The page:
Dollar falls after hitting twenty-year high, resulting in solid gains for gold

Spread the love

During the March FOMC meeting, the Federal Reserve raised its key fed funds rates by 25 basis points, marking the Fed’s first rate hike since 2018. This was the beginning of the Fed’s shift from a extremely accommodative monetary policy to a monetary tightening policy. The Federal Reserve would continue to raise rates at each of the three FOMC meetings that followed. In May, the Fed raised rates by 50 basis points, 75 basis points in June, and another 75 basis points in July. This raised the cost of capital loans from practically zero to 2 ½%.

With inflation rising at the highest pace in 41 years, the Federal Reserve was slow to initiate a series of rate hikes and had been behind schedule for too long. The biggest mistake made by the Federal Reserve was its assumption that rising levels of inflation were transitory and would naturally dissipate in a relatively short period of time. The fact that the Federal Reserve was wrong in their assumption would force them to initiate an extremely aggressive series of rate hikes in a short period of time.

The graph above produced by Statista plots the 12-month inflation rate from January 2020 to July 2022. It clearly shows that when the Federal Reserve initiated its first interest rate hike, the CPI or headline inflation had already reached 8 ,5 %. Furthermore, it underscores how long the Federal Reserve turned a blind eye to runaway inflation with steady, consecutive increases month after month.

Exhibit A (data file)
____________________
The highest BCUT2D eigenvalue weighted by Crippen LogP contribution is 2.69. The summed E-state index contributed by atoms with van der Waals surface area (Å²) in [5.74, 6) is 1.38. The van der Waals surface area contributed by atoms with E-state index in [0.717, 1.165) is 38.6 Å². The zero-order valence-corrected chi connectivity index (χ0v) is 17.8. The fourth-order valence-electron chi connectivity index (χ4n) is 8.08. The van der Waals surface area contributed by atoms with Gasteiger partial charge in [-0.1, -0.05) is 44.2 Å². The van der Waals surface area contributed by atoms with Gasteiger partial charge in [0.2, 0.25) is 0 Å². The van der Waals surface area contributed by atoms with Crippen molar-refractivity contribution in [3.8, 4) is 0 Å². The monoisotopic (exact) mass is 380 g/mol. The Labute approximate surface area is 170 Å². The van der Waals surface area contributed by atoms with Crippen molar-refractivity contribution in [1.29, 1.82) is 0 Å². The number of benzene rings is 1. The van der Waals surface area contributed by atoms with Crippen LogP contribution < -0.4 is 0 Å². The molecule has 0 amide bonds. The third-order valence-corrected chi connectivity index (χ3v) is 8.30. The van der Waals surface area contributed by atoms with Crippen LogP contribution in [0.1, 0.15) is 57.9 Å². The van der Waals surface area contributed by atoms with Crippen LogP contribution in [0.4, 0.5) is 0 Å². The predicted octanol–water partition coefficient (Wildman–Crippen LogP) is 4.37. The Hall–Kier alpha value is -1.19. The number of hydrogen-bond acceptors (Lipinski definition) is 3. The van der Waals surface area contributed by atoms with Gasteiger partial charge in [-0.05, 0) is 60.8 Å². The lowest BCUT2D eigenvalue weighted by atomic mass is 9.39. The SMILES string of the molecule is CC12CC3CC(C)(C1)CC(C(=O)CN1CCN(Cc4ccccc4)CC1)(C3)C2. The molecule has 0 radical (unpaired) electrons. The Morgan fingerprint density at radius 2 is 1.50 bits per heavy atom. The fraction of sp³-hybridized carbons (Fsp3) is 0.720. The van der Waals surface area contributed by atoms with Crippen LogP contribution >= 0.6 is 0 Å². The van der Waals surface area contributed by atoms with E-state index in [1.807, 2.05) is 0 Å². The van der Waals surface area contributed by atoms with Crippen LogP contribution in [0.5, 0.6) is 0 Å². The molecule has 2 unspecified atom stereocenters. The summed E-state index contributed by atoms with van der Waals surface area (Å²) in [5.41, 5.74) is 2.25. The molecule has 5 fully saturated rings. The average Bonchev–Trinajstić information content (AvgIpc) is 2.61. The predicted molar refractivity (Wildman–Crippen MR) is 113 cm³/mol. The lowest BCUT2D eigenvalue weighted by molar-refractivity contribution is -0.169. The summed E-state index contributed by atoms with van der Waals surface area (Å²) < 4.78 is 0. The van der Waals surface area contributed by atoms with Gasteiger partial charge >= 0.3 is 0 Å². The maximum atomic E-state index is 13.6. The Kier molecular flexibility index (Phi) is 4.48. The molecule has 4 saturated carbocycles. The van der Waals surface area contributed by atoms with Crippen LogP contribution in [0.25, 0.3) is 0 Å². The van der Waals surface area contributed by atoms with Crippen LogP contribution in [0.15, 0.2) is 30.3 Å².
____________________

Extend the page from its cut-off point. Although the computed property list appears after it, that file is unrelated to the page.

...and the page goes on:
In April of this year, following the Fed’s prime rate hike, inflation had a fractional decline from 8.5% to 8.3%. By the time the Federal Reserve raised rates three times, inflation continued to rise, peaking in June at 9.1%, a level not seen in 41 years. The first significant drop in inflation occurred last month, when the CPI went from 9.1% to 8.5% in July.

At the same time, the dollar index rose from 99.26 in March to its highest closing value in 20 years yesterday when the dollar index closed at 108.965. This also had a dramatic bearish impact on gold, which peaked in March this year, trading at $2,077, to its lowest value for 2022 on July 21, when gold futures hit a low of $1,680.

The chart above is a two-month Japanese candlestick chart of the dollar index. Identifies the last two times the dollar has traded at this value. The first occurrence was in 2000 when the dollar index broke above 109 and traded to a high of about 120. The second instance was during the correction that occurred immediately after hitting 120 in 2003.

The chart above is a daily candlestick chart for gold futures. As of 5:45 pm EDT, the most active contract for December 2022 is pegged at $1,761.10 after taking into account today’s gain of $12.70 or 0.73%. The dollar index declined 0.47% today meaning it accounted for about half of gold’s gains with the remaining gains being directly attributable to market participants who bid higher on the precious yellow metal.

For those who would like more information, simply use this link.

Wishing you good business as always,

Disclaimer: The views expressed in this article are those of the author and may not reflect those of Kitco Metals Inc. The author has gone to great lengths to ensure the accuracy of the information provided; however, neither Kitco Metals Inc. nor the author can guarantee such accuracy. This article is strictly for informational purposes only. It is not a solicitation to make any exchange of commodities, securities or other financial instruments. Kitco Metals Inc. and the author of this article accept no responsibility for loss and/or damage arising from the use of this publication.

#Dollar #falls #hitting #twentyyear #high #resulting #solid #gains #gold

Leave a Comment

Your email address will not be published.